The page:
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The Age of Digital Ecosystems: Thriving in a World of Big Data

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  • By 2020, most ordinary devices in the home will have gone digital. They will no longer be islands unto themselves.   

  • Consumers will increasingly use digital devices to access, monitor, and control their connected digital products and services remotely over the Internet.

  • Massive streams of complex, fast-moving “big data” from these digital devices will be stored as personal profiles in the cloud, along with related customer data.

  • At the center of these interconnected devices and services are digital-ecosystem platform owners.

  • We believe that digital ecosystems will profoundly disrupt businesses in nearly every consumer-centric industry.

 

The everyday consumer world of 2020 will look radically different from today’s. Many ordinary products and devices—heating systems, televisions, cars, watches, toys, light bulbs, sporting goods, home appliances—will have gone digital. They will no longer be islands unto themselves: they will be connected to the Internet and to each other in altogether new ways.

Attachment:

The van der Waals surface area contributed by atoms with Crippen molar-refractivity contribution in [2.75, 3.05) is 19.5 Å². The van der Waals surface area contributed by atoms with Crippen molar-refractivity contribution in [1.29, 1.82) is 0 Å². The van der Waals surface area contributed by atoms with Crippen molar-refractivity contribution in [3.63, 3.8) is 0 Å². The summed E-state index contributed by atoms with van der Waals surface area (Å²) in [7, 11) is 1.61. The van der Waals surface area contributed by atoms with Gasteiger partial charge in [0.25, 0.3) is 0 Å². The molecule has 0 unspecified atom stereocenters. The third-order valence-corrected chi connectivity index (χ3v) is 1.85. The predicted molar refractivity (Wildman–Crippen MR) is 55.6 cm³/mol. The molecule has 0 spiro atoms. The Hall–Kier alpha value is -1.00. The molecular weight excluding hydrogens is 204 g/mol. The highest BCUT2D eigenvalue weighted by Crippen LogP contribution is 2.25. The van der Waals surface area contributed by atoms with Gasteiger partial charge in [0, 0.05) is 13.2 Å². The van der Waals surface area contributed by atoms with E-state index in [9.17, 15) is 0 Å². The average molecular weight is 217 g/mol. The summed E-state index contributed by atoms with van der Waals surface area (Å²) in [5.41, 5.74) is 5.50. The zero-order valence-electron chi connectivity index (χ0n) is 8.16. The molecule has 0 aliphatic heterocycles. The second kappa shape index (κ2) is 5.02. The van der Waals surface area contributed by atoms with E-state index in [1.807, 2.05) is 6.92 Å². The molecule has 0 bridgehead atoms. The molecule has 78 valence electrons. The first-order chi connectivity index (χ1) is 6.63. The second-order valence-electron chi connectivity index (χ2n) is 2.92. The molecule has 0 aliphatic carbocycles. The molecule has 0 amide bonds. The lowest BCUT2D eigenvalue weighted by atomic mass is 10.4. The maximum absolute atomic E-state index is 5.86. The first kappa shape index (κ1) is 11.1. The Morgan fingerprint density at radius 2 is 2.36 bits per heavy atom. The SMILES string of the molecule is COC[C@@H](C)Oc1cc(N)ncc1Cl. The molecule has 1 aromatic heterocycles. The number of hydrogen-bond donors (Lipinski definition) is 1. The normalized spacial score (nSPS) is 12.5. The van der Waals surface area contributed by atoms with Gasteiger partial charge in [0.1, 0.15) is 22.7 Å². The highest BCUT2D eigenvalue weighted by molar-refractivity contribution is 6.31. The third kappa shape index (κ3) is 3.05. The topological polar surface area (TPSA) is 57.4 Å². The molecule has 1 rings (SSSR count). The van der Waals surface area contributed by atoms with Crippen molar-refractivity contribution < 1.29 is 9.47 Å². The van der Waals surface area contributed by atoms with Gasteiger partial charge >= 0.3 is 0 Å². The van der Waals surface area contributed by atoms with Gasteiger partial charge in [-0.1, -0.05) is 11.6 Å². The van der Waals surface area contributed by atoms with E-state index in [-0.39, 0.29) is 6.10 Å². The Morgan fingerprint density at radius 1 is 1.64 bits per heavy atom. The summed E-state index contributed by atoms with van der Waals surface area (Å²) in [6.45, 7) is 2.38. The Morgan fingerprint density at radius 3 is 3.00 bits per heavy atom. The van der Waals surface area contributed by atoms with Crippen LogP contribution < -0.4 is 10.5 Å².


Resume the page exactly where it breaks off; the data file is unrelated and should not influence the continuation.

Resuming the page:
Consumers will increasingly access, monitor, and control their connected digital products and services remotely over the Internet, using smartphones, tablets, laptops, desktop PCs, and other devices. Massive streams of complex, fast-moving “big data” from these digital devices will be stored as personal profiles in the cloud, along with related customer data.

Digital ecosystems are playing a key role in this transformation. An ecosystem is a network of companies, individual contributors, institutions, and customers that interact to create mutual value. In consumer-oriented digital markets, ecosystems are being enabled by standard technical platforms that allow devices, applications, data, products, and services to work together in new ways. For example, insurance companies can collaborate with telecommunications providers to create new pay-per-use insurance products based on shared data.

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